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Expression of the zinc-finger transcription factor Snail in adrenocortical carcinoma is associated with decreased survival.

Waldmann J, Feldmann G, Slater EP, Langer P, Buchholz M, Ramaswamy A, Saeger W, Rothmund M, Fendrich V - Br. J. Cancer (2008)

Bottom Line: Survival rates were significantly decreased in Snail-positive tumours compared to Snail-negative tumours: 10 out of 16 vs one out of eight patients succumbed to disease after a median follow up of 14.5 and 28.5 months, respectively (P=0.03).In conclusion, we describe for the first time that Snail is expressed in a large subset of ACCs.Furthermore, Snail expression is associated with decreased survival, advanced disease and higher risk of developing distant metastases.

View Article: PubMed Central - PubMed

Affiliation: Department of Surgery, Philipps-Universität Marburg, Marburg, Germany.

ABSTRACT
In this study, we evaluate whether Snail is expressed in adrenocortical cancer (ACC) and if its expression is related to patient outcome. One of the best known functions of the zinc-finger transcription factor Snail is to induce epithelial-to-mesenchymal transition (EMT). Increasing evidence suggests that EMT plays a pivotal role in tumour progression and metastatic spread. Snail and E-cadherin expression were assessed by immunohistochemistry in 26 resected ACCs and real-time quantitative RT-PCR expression analysis was performed. Data were correlated with clinical outcome and in particular with overall patient survival. Seventeen of 26 (65%) ACC tumour samples expressed Snail when assessed by immunohistochemistry. Snail expression was neither detected in normal adrenocortical tissue, nor in benign adrenocortical adenomas. Expression levels were confirmed on the mRNA level by Real-Time-PCR. Survival rates were significantly decreased in Snail-positive tumours compared to Snail-negative tumours: 10 out of 16 vs one out of eight patients succumbed to disease after a median follow up of 14.5 and 28.5 months, respectively (P=0.03). Patients with Snail-expressing ACCs presented in advanced disease (11 out of 12 vs 6 out of 14, P=0.01) and tend to develop distant metastases more frequently than patients with negative staining (7 out of 11 vs two out of eight, P=0.19). In conclusion, we describe for the first time that Snail is expressed in a large subset of ACCs. Furthermore, Snail expression is associated with decreased survival, advanced disease and higher risk of developing distant metastases.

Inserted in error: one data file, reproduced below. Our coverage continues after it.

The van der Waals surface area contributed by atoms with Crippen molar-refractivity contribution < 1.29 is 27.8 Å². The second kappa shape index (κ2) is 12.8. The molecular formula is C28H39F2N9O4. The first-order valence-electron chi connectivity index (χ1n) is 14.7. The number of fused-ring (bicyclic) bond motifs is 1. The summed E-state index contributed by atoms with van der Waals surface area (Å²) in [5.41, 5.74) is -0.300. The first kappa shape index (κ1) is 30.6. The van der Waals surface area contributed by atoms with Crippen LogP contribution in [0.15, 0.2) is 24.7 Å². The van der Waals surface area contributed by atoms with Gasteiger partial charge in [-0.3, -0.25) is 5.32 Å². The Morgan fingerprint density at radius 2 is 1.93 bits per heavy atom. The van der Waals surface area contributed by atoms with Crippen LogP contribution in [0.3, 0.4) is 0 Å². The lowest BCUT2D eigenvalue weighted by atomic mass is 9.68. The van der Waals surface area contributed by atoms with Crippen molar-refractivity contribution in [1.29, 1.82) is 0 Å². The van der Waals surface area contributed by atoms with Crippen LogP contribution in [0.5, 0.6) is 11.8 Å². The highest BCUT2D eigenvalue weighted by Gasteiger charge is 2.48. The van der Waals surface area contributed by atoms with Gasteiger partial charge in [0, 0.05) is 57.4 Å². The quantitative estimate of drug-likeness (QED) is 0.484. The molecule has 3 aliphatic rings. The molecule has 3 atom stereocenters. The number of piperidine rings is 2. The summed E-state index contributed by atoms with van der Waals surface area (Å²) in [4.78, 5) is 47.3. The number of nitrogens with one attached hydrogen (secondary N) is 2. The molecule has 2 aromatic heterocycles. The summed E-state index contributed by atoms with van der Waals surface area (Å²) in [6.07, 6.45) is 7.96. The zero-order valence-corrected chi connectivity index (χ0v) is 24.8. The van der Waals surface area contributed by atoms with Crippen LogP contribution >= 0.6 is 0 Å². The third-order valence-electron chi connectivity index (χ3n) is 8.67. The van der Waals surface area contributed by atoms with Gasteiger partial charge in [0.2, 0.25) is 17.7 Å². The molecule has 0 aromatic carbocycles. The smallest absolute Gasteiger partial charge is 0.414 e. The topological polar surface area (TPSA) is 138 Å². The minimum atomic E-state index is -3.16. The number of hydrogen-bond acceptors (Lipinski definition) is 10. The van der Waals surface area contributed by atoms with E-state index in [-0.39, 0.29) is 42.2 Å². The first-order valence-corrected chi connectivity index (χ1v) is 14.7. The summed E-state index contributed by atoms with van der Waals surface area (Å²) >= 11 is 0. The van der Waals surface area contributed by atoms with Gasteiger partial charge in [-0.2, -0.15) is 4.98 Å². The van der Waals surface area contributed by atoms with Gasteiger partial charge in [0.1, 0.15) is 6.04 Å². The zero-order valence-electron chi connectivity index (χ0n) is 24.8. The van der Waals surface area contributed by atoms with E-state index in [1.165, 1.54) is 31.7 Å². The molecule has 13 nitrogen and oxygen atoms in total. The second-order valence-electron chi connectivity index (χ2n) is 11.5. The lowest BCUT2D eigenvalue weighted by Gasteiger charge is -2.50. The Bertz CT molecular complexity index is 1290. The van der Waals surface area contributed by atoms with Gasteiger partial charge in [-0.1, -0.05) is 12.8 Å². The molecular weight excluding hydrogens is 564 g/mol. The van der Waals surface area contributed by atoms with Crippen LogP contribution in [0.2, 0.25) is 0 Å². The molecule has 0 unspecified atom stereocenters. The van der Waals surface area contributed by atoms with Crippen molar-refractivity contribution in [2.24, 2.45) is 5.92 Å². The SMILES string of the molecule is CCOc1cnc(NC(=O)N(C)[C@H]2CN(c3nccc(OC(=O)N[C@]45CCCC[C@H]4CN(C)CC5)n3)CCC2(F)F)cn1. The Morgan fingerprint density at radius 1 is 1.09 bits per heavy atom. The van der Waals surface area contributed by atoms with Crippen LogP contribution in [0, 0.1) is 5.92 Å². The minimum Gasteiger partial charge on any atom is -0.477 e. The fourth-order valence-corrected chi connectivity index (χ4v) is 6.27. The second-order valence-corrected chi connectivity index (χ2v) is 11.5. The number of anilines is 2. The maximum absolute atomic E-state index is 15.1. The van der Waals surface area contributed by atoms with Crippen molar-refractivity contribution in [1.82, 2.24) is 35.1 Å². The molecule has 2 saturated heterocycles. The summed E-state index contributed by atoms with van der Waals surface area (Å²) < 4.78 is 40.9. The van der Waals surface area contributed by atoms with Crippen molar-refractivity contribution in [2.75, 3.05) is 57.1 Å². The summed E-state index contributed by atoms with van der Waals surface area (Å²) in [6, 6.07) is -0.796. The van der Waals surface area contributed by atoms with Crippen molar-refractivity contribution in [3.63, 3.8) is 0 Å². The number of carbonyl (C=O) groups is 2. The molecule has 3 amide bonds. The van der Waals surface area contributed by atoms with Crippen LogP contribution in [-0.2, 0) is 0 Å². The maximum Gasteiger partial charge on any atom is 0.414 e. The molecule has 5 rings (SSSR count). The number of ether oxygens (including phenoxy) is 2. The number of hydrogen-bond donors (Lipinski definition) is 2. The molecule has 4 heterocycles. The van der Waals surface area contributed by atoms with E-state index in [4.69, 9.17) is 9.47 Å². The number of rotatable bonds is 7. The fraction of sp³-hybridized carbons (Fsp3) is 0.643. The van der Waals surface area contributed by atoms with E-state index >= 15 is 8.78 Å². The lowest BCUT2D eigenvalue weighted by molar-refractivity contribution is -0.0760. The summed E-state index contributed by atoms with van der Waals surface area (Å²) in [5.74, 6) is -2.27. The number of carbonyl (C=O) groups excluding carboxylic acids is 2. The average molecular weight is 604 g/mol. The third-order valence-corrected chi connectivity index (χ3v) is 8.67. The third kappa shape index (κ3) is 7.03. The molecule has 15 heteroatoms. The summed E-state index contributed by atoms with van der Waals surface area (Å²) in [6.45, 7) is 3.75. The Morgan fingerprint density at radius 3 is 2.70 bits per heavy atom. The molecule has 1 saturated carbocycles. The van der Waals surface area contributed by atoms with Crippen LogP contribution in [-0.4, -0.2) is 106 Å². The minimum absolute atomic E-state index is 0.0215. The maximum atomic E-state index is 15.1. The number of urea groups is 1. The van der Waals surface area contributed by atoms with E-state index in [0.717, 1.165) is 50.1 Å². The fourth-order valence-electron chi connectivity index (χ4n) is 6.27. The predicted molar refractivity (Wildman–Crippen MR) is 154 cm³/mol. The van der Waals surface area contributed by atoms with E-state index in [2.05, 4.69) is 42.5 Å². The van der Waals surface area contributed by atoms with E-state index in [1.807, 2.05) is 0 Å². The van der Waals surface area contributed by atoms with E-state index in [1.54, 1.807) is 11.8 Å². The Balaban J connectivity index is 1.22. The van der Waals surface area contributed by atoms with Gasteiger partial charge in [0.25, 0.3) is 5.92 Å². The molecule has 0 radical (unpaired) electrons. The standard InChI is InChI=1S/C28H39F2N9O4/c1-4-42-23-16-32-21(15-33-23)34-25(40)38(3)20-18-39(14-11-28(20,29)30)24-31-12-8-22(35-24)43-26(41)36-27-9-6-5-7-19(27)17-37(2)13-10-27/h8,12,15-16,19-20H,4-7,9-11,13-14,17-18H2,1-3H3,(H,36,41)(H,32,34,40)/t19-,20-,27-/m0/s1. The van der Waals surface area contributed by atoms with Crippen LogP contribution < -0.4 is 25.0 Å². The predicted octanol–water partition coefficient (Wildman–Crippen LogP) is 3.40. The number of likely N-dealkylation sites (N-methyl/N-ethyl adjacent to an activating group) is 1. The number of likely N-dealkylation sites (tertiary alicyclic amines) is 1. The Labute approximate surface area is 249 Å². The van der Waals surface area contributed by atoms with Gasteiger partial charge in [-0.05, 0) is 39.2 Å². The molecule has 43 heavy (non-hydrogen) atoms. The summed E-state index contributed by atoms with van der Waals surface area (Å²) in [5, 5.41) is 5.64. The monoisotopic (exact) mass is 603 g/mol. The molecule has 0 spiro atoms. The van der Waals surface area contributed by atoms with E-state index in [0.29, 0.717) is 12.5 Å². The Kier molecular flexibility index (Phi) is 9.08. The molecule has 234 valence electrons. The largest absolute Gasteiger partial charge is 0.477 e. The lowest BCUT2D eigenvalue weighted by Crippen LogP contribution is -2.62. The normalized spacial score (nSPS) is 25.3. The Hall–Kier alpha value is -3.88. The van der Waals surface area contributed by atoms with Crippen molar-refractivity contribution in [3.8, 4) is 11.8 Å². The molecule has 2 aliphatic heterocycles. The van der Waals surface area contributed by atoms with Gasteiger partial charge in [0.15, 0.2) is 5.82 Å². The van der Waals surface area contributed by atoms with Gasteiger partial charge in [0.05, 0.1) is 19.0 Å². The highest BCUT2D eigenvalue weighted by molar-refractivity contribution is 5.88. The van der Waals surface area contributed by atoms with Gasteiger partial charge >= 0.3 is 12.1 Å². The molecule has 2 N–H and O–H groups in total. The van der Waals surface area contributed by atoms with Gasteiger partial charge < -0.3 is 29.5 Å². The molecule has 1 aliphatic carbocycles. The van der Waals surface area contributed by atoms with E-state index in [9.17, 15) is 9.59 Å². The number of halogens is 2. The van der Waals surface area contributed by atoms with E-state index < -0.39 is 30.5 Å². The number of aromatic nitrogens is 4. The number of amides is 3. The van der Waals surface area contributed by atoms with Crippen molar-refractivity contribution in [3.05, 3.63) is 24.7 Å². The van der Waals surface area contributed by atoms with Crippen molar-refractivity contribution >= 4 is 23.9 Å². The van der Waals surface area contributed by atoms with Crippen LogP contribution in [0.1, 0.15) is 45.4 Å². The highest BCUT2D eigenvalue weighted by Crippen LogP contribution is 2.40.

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Steady state Snail mRNA levels were determined by real-time RT–PCR in a subset of 10 samples.
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fig4: Steady state Snail mRNA levels were determined by real-time RT–PCR in a subset of 10 samples.

Mentions: We found that Snail is expressed in about two-third of a large series of ACCs. Snail-expressing cells were mostly found at the invasive front of the ACCs as seen in tumours induced in the skin of mice (Cano et al, 2000) and recently described by our group in neuroendocrine tumours of the ileum (Fendrich et al, 2007). At this site, tumour cells migrate into and invade the surrounding tissue either as single cells or in collective clusters and give evidence of an EMT (Zhou et al, 2004). Snail-positive invasive fronts were observed in 8 of 17 Snail-positive ACCs (Figure 1). In normal adrenocortical tissue, Snail expression was mostly absent apart from a distinct cell population close to the capsule (Figure 3C). We confirmed Snail expression levels by RT–PCR with cDNA derived from whole tumour samples (Figure 4). Expression levels correlated with data established by IHC although a discrimination of specific tumour regions as invasive areas could only have been achieved by microdissection.